1. I’m glad you all got your diagnoses, as well! I’m not sure what that thyroid antibodies test is. I’ve had my thyroid tested several times through the years because they think that what I’m describing may be thyroid related. Then they tell me that it’s within normal range and that’s that!
      I had worse myalgia and EXTREME chronic fatigue after the births of my last two children, and the Lord finally answered my prayer for help by showing me about eating gluten-free. He brought a junk mail ad to my house with a testimonial from some guy who had read this doctor’s encyclopedia that he was trying to sell. That’s the only involvement that any doctor had in my realization that I was gluten intolerant. By the time I went to be tested for that, I had been on the gluten-free diet for a year and no longer had any detectable gluten antibodies for the test to detect. So, I dropped it and just kept doing what worked.
      Yes, thankfulness brings us up out of the negativity that can sometimes drag us down. It helps us see that we are blessed and gives us reason to rejoice in spite of trials that may be going on in our lives. God’s continued blessing be on you, sister! ❤

      Liked by 1 person

      1. Wow! Your gluten story is similar to mine. Because I was experiencing a lot of depression I wanted to know if there was a connection between Hashimoto’s Disease and depression (Hashimoto’s is the autoimmune form of thyroid disease. Most people who have a thyroid problem have the autoimmune form of it. A thyroid antibodies test will show if you have an attack on your thyroid.)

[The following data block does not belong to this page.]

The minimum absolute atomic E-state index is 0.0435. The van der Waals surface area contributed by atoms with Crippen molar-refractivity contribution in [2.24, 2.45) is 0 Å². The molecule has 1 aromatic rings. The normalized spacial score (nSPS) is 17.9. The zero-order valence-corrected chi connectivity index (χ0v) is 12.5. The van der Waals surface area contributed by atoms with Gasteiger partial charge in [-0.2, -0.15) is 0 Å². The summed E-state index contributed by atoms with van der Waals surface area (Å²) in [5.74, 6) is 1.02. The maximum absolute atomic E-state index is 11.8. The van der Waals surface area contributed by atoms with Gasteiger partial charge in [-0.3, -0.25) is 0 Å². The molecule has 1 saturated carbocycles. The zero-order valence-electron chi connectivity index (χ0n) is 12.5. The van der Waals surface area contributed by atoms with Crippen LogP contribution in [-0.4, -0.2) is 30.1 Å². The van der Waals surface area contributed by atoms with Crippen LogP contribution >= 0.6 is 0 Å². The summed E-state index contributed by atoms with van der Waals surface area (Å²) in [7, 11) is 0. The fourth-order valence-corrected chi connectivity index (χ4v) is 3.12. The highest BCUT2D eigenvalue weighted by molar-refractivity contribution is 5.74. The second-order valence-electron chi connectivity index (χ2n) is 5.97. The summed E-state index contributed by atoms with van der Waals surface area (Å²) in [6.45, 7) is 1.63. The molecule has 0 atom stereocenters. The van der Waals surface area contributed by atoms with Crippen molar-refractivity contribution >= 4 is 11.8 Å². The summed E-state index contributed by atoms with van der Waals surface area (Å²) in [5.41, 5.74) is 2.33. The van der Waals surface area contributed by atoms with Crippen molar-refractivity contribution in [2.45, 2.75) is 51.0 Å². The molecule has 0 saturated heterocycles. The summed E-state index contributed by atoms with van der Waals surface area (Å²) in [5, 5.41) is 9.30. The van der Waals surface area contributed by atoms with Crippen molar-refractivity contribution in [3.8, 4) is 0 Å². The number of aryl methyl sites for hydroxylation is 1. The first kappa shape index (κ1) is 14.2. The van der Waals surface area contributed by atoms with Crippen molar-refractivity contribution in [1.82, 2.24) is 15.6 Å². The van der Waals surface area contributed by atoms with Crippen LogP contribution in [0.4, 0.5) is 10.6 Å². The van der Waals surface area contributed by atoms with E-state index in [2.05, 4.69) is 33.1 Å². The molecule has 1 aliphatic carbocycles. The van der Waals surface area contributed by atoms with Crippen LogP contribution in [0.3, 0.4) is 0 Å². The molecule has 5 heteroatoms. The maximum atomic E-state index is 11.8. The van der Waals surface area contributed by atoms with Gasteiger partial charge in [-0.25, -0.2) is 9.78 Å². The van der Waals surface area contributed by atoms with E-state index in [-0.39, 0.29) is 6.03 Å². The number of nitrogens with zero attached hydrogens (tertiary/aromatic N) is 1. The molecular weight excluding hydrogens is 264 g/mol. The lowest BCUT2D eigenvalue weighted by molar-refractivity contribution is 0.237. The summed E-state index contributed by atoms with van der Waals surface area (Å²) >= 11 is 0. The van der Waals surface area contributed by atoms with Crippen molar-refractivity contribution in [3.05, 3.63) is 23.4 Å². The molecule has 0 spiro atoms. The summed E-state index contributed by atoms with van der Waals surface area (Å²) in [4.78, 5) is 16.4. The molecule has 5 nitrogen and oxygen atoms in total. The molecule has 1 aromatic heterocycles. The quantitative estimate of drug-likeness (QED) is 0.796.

While searching for a link between Hashimoto’s and depression I came across an article that connected gluten sensitivity to Hashimoto’s Disease. It also said that testing for celiacs isn’t always accurate, so I decided to try going gluten-free. Life began to feel better as the depression started to lift.

        Years later a specialist tested me for celiacs, but like you I had been off gluten, so the test results came back negative for celiacs.

        Doctors won’t tell you anything about Hashimoto’s Disease. This is mostly because they think it doesn’t matter. They don’t know how to treat the disease, they can only replace the hormone that is low. And even that isn’t enough to aleveate all your symptoms. I still struggle with on going fatigue, but God is using it, so I’ll be thankful. I still have hope that He is working on it, while He works on me. God bless you too! ❤

        Liked by 2 people

        1. Thanks for explaining that for me!
          I wonder if the doctors would think it doesn’t matter if it were their own health or their child’s being affected?. I think some of the best doctors are the ones who were desperate to find answers either for themselves or for a loved one. So many illnesses can be made better by changing diet or using certain supplements that nourish the body.
          I was talking today to the admin assistant at my chiropractor. She has Hashimoto’s. She takes mega doses of vitamin B.

          Liked by 1 person